Beautiful sounds emanated from Saturday night as the Pasadena Master Chorale performed the much-loved Eine Deutsches Requiem by Johannes Brahms. While the piece is performed often, audience members were treated to a rarity: Shawn Kirchner and Alan Steinberger played Brahms' reductive arrangement, meaning they sat together at one piano to play, while surrounding vocalists sung around them.
Jeffrey Bernstein, conductor and artistic director of the Pasadena Master Chorale said, “Choirs love singing Brahms’ Requiem. It is accessible yet moving and it’s compelling for its intimacy. I see the piece as a series of emotional tableaus.”
It is precisely the emotional nature of the work that choral singer Elizabeth Ricks finds challenging. “I have to really stay focused,” says Ricks. “The emotional power of the words and the music can overwhelm you.”
The Pasadena Master Choral performs most of its concerts in area churches because of rectories' superior acoustics and their suitability to spiritually-themed music, which choral music often is.
Brahms’ Requiem is comprised of a careful selection of poignant bible verses and psalms sung in German. The tone of the music shifts from soft and angelic to powerful and mighty (akin to the powerful Word of God coming down from on high); this style is suited to choirs, as it’s the kind of thing that only communal voices can really capture.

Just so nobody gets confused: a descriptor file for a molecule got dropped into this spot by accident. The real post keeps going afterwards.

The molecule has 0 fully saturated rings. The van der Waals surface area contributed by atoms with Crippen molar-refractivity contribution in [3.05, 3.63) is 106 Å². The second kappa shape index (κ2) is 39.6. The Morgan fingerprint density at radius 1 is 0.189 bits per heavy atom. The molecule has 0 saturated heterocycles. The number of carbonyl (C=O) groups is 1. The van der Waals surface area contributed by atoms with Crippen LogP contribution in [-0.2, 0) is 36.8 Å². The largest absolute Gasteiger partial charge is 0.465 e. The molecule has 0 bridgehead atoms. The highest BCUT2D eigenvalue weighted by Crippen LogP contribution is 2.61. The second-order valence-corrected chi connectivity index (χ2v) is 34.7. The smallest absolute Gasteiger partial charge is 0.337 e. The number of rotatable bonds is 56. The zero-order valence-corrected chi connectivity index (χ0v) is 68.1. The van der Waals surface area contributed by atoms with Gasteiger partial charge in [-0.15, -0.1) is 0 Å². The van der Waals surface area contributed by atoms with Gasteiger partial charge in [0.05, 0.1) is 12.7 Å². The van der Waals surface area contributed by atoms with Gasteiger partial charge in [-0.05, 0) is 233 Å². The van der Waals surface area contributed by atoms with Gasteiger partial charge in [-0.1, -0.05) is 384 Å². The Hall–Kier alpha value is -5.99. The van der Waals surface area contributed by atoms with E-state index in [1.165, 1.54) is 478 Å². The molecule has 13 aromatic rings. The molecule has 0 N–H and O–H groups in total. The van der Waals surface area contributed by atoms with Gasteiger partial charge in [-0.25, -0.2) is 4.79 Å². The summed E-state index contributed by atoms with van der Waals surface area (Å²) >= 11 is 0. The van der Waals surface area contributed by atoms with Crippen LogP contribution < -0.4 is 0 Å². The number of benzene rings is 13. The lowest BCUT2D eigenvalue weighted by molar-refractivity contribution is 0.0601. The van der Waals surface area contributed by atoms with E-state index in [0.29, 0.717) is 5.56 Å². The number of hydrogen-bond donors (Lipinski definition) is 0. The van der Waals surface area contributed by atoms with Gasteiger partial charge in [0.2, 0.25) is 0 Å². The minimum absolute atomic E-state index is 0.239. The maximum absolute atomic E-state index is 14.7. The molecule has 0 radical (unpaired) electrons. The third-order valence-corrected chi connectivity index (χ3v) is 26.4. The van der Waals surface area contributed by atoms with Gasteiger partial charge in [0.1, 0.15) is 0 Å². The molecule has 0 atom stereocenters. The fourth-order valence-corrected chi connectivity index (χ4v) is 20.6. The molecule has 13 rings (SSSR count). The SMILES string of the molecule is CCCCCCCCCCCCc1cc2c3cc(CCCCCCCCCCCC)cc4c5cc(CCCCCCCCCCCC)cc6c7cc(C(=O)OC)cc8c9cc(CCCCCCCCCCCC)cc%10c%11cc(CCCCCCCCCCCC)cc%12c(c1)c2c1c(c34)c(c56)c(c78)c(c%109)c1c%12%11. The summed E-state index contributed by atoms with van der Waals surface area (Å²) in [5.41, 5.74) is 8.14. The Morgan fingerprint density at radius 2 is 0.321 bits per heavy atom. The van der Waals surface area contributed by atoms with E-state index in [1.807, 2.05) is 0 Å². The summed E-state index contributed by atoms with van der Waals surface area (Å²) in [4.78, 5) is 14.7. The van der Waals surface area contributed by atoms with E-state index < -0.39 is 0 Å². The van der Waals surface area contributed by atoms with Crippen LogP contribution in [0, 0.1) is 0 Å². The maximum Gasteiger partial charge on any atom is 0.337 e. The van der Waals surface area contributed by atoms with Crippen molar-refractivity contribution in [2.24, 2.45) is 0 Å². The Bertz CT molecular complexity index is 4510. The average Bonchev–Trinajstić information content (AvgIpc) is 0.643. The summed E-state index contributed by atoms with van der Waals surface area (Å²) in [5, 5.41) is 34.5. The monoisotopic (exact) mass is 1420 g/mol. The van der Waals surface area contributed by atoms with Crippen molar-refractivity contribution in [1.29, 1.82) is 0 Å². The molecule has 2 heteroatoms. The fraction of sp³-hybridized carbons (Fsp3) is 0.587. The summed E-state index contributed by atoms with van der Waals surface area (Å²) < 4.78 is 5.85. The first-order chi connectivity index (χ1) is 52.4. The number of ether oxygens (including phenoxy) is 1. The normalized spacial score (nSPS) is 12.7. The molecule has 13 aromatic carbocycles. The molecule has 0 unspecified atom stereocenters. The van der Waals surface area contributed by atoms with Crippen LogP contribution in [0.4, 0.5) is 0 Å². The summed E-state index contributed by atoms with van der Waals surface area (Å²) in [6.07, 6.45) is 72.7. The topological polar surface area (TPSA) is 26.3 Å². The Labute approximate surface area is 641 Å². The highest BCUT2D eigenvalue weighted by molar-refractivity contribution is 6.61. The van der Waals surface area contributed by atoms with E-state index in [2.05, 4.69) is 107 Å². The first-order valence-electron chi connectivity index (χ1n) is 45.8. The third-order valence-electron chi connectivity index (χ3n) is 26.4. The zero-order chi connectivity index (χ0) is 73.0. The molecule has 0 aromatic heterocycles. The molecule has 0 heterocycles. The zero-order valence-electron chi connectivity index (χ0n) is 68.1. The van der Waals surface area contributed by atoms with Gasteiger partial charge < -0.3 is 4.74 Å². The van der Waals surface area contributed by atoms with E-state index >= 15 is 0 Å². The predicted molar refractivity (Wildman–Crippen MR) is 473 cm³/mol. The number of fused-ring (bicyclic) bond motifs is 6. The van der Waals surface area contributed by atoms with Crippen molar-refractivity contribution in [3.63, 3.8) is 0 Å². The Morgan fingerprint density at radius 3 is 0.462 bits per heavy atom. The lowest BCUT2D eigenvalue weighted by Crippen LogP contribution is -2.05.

Standing out from the choral group at Saturday’s concert were two soloists, the stunning soprano Krystle Casey and baritone Scott Graff. Both were very capable in their roles and Graff’s smooth voice especially captured the night’s stated theme of “Be Comforted by Brahms.”
Attendee Michael Aherne enjoys coming to all the Pasadena Master Chorale concerts, not only because his girlfriend, Elizabeth Ricks, sings in the choir but because he enjoys the music. “I’m a drummer myself,” says Aherne, “but I love vocal works. Sometimes you hear a note that’s not being created by an actual singer."
"They’re called overtones,” adds Ricks, "and they’re wonderful.” Overtones are a musical phenomenon prevalent throughout Brahms’ Requiem where the combination of certain voices creates a new harmonic sound.
The Pasadena Master Chorale’s next concert is called “Green Concert: Music for the Earth” with music by Aaron Copland. It will take place June 4 at the La Crescenta Presbyterian Church.